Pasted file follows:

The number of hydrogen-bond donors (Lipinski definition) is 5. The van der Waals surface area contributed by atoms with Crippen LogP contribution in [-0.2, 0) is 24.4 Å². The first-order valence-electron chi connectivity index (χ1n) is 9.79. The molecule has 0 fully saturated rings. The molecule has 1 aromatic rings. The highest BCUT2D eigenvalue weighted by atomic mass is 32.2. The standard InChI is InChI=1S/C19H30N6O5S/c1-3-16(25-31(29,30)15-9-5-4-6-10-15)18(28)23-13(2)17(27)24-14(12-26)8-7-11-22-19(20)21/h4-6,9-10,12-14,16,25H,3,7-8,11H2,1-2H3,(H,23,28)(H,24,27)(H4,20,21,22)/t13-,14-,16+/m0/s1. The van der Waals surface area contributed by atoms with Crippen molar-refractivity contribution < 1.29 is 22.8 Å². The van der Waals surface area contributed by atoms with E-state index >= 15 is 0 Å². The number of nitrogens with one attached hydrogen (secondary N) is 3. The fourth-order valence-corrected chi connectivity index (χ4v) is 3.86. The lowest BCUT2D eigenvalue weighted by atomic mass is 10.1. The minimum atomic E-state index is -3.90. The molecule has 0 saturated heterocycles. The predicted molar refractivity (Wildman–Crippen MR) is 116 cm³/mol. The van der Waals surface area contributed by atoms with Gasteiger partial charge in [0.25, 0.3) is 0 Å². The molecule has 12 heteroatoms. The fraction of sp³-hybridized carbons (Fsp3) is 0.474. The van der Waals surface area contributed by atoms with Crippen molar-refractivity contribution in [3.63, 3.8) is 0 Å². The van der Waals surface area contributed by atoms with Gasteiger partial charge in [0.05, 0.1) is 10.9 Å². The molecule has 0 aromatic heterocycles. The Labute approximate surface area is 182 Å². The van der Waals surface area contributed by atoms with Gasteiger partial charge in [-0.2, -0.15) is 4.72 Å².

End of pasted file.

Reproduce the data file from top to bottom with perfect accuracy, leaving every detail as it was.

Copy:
The number of hydrogen-bond donors (Lipinski definition) is 5. The van der Waals surface area contributed by atoms with Crippen LogP contribution in [-0.2, 0) is 24.4 Å². The first-order valence-electron chi connectivity index (χ1n) is 9.79. The molecule has 0 fully saturated rings. The molecule has 1 aromatic rings. The highest BCUT2D eigenvalue weighted by atomic mass is 32.2. The standard InChI is InChI=1S/C19H30N6O5S/c1-3-16(25-31(29,30)15-9-5-4-6-10-15)18(28)23-13(2)17(27)24-14(12-26)8-7-11-22-19(20)21/h4-6,9-10,12-14,16,25H,3,7-8,11H2,1-2H3,(H,23,28)(H,24,27)(H4,20,21,22)/t13-,14-,16+/m0/s1. The van der Waals surface area contributed by atoms with Crippen molar-refractivity contribution < 1.29 is 22.8 Å². The van der Waals surface area contributed by atoms with E-state index >= 15 is 0 Å². The number of nitrogens with one attached hydrogen (secondary N) is 3. The fourth-order valence-corrected chi connectivity index (χ4v) is 3.86. The lowest BCUT2D eigenvalue weighted by atomic mass is 10.1. The minimum atomic E-state index is -3.90. The molecule has 0 saturated heterocycles. The predicted molar refractivity (Wildman–Crippen MR) is 116 cm³/mol. The van der Waals surface area contributed by atoms with Gasteiger partial charge in [0.25, 0.3) is 0 Å². The molecule has 12 heteroatoms. The fraction of sp³-hybridized carbons (Fsp3) is 0.474. The van der Waals surface area contributed by atoms with Crippen molar-refractivity contribution in [3.63, 3.8) is 0 Å². The van der Waals surface area contributed by atoms with Gasteiger partial charge in [0.05, 0.1) is 10.9 Å². The molecule has 0 aromatic heterocycles. The Labute approximate surface area is 182 Å². The van der Waals surface area contributed by atoms with Gasteiger partial charge in [-0.2, -0.15) is 4.72 Å².